Return to Sender

A client was selected for a correspondence audit; the IRS asked the client to submit all the documentation regarding a tax credit taken on a recent return. The client had all the documentation, made his photocopies, and mailed off the notice using certified mail, return receipt requested. Imagine his surprise when three weeks later–two weeks after the deadline to respond–he receives his package back. Did he forget to attach postage? No, he mailed it at a post office. Did he put the incorrect address on the envelope? No, the address matched exactly. Did the post office make a mistake? No, the IRS did.

The client’s response was directed to go to the Andover (Massachusetts) Service Center. Apparently the Andover IRS office no longer gets mail at the address on the notice (a PO Box in Andover). Instead, the mail is redirected to the Service Center’s street address. Surely one agency of the government (the IRS) can communicate to another (the Postal Service), right?

Well, no. The IRS submitted a forwarding order to the Post Office. That order expired. So what happens when a forwarding order expires? The mail is returned to the sender.

Now, my client did nothing wrong–he responded timely. When he received the package back he called the IRS to alert them to the issue (hopefully in time to stop a Notice of Deficiency from being issued). If this matter were to get to the Tax Court, I’m pretty sure the Court wouldn’t be as amused as I was with the IRS’s overall actions. Shouldn’t the IRS be aware of where mail should be sent to?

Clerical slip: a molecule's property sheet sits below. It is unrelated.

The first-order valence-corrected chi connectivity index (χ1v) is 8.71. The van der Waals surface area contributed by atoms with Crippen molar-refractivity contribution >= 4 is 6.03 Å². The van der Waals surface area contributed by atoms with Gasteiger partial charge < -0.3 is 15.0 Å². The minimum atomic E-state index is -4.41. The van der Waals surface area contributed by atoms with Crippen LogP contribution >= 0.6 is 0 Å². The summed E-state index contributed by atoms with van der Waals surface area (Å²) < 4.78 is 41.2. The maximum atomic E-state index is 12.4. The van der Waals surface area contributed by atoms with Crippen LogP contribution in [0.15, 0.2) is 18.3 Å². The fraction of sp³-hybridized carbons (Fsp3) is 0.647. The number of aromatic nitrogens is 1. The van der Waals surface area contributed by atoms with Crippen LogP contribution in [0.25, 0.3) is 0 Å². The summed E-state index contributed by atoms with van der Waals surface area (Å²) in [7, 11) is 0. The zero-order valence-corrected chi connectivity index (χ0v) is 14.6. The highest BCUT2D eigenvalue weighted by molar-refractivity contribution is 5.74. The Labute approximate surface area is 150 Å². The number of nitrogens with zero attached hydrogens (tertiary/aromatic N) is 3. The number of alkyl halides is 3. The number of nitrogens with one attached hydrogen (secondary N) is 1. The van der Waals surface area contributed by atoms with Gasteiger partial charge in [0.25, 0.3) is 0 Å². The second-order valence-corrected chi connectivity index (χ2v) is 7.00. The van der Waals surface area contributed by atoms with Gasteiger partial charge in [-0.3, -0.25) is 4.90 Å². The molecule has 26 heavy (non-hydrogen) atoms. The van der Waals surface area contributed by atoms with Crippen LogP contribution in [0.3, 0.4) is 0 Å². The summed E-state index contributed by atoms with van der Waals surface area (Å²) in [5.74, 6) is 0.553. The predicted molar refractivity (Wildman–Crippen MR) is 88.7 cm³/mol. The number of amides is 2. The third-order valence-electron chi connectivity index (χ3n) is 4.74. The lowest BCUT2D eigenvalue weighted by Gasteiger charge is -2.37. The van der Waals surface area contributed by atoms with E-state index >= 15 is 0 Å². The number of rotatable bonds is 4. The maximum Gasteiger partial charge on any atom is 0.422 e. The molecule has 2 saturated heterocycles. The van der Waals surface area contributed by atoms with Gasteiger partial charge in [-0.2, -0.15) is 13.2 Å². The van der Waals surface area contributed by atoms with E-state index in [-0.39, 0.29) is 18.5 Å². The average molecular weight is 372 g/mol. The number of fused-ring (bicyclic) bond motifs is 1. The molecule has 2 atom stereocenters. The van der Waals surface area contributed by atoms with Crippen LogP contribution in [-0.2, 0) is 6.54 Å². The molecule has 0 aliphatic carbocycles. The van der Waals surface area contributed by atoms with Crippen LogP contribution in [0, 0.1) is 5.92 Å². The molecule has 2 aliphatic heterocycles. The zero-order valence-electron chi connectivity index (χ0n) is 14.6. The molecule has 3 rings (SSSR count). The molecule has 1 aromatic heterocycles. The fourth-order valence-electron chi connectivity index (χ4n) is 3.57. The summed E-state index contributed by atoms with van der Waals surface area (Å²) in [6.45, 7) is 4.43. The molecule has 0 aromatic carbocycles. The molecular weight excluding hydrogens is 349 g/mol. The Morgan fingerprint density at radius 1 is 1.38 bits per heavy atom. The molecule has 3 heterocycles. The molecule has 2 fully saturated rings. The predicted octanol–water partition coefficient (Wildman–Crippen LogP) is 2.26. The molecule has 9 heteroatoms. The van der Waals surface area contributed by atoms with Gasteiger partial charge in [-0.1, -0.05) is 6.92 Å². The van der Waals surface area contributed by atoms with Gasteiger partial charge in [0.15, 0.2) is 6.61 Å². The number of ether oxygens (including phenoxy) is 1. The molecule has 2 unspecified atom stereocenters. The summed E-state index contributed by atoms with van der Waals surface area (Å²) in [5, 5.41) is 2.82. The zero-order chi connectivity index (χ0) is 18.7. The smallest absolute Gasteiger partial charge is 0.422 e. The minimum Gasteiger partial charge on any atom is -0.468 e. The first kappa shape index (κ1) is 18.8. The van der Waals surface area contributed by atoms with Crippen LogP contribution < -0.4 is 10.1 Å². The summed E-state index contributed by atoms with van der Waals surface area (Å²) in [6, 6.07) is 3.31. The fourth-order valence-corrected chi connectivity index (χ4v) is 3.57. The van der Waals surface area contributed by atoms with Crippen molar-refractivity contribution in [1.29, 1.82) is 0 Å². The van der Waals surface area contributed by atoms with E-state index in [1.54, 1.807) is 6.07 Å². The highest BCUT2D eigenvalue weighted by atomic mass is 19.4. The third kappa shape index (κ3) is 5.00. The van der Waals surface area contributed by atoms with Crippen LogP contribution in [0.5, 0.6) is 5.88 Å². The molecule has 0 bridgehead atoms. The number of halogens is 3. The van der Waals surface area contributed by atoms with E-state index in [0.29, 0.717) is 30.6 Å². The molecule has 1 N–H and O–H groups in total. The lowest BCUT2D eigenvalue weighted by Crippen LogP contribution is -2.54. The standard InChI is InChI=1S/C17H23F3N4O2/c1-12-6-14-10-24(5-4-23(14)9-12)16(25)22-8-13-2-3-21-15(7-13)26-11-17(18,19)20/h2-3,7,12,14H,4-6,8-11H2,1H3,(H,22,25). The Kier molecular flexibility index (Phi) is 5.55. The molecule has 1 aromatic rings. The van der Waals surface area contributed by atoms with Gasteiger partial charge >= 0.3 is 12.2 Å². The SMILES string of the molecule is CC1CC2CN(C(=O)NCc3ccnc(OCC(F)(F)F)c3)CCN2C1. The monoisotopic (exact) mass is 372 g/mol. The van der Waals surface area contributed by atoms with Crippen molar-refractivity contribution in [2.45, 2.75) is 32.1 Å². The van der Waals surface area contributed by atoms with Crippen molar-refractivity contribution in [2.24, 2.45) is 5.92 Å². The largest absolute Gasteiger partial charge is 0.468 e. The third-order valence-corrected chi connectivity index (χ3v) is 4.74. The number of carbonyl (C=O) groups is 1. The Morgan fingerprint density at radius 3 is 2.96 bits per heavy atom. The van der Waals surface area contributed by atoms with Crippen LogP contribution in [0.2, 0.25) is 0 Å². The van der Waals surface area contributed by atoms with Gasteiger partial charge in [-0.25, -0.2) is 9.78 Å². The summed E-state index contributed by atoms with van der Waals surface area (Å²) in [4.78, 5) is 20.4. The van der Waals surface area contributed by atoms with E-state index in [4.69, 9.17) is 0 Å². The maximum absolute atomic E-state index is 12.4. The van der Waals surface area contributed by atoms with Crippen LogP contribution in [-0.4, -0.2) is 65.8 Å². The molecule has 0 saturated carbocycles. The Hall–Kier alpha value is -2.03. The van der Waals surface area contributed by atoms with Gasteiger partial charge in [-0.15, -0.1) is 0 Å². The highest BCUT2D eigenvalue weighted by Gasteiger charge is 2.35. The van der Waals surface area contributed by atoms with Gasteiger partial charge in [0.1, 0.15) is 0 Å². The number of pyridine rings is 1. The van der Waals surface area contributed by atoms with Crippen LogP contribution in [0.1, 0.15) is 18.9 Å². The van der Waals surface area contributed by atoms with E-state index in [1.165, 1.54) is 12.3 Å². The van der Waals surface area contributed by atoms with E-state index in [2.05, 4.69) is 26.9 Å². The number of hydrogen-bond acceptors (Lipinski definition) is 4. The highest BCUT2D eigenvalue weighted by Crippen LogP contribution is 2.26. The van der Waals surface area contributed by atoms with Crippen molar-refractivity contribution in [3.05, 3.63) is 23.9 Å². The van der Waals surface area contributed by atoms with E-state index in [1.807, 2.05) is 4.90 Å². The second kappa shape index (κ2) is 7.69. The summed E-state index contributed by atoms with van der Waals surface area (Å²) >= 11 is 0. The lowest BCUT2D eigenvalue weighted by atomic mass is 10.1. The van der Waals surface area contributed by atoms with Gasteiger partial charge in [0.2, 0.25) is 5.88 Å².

If this were the only recent example of this I’d take it as a one-off. However, we received a notice from the Memphis Service Center for our own business (asking for a copy of a payroll filing). We duly made the photocopy and my Office Manager went to the Post Office to mail the response (using certified mail, return receipt requested). The Post Office told my Office Manager that they couldn’t take the mail as the address on the notice didn’t exist! I am not making this up. (I called the IRS up and was directed to send this to the Ogden Service Center.)

But consider taxpayers who aren’t represented by professionals or who aren’t as familiar with the IRS. They correctly respond to IRS notices but their responses don’t make it. If I had just put a stamp on the response to Memphis I might not have discovered the response didn’t make it for several weeks (returned mail takes quite a bit of time to get back to the sender). My client may still have to go to Tax Court because of the IRS’s error. These are issues that shouldn’t be happening.

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